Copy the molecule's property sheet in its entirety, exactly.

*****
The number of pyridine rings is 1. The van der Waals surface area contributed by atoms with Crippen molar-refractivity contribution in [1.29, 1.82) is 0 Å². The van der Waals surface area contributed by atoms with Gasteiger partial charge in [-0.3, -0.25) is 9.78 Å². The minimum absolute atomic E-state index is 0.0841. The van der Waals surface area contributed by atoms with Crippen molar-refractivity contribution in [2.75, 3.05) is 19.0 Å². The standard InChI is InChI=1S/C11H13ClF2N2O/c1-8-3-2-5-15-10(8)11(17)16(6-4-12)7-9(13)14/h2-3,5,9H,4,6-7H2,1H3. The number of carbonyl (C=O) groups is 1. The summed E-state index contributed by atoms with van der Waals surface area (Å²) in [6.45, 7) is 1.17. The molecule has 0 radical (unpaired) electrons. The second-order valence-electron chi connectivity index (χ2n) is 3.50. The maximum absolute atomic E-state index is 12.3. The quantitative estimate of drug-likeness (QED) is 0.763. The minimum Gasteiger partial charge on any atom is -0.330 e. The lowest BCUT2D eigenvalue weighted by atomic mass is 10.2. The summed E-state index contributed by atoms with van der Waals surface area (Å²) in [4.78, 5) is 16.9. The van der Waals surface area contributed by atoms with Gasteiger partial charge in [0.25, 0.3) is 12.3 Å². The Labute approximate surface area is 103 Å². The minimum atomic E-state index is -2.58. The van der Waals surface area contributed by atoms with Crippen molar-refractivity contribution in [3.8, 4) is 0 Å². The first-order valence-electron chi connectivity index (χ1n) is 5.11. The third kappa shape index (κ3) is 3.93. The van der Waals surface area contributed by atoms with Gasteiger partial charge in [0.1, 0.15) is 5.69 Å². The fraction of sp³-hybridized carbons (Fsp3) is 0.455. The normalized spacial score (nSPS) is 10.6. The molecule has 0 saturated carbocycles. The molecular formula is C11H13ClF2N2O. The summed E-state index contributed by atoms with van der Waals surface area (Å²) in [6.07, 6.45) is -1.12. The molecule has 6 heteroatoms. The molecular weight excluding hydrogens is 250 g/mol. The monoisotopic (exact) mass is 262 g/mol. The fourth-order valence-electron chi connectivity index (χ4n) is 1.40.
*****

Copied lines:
The number of pyridine rings is 1. The van der Waals surface area contributed by atoms with Crippen molar-refractivity contribution in [1.29, 1.82) is 0 Å². The van der Waals surface area contributed by atoms with Gasteiger partial charge in [-0.3, -0.25) is 9.78 Å². The minimum absolute atomic E-state index is 0.0841. The van der Waals surface area contributed by atoms with Crippen molar-refractivity contribution in [2.75, 3.05) is 19.0 Å². The standard InChI is InChI=1S/C11H13ClF2N2O/c1-8-3-2-5-15-10(8)11(17)16(6-4-12)7-9(13)14/h2-3,5,9H,4,6-7H2,1H3. The number of carbonyl (C=O) groups is 1. The summed E-state index contributed by atoms with van der Waals surface area (Å²) in [6.45, 7) is 1.17. The molecule has 0 radical (unpaired) electrons. The second-order valence-electron chi connectivity index (χ2n) is 3.50. The maximum absolute atomic E-state index is 12.3. The quantitative estimate of drug-likeness (QED) is 0.763. The minimum Gasteiger partial charge on any atom is -0.330 e. The lowest BCUT2D eigenvalue weighted by atomic mass is 10.2. The summed E-state index contributed by atoms with van der Waals surface area (Å²) in [4.78, 5) is 16.9. The van der Waals surface area contributed by atoms with Gasteiger partial charge in [0.25, 0.3) is 12.3 Å². The Labute approximate surface area is 103 Å². The minimum atomic E-state index is -2.58. The van der Waals surface area contributed by atoms with Crippen molar-refractivity contribution in [3.8, 4) is 0 Å². The first-order valence-electron chi connectivity index (χ1n) is 5.11. The third kappa shape index (κ3) is 3.93. The van der Waals surface area contributed by atoms with Gasteiger partial charge in [0.1, 0.15) is 5.69 Å². The fraction of sp³-hybridized carbons (Fsp3) is 0.455. The normalized spacial score (nSPS) is 10.6. The molecule has 0 saturated carbocycles. The molecular formula is C11H13ClF2N2O. The summed E-state index contributed by atoms with van der Waals surface area (Å²) in [6.07, 6.45) is -1.12. The molecule has 6 heteroatoms. The molecular weight excluding hydrogens is 250 g/mol. The monoisotopic (exact) mass is 262 g/mol. The fourth-order valence-electron chi connectivity index (χ4n) is 1.40.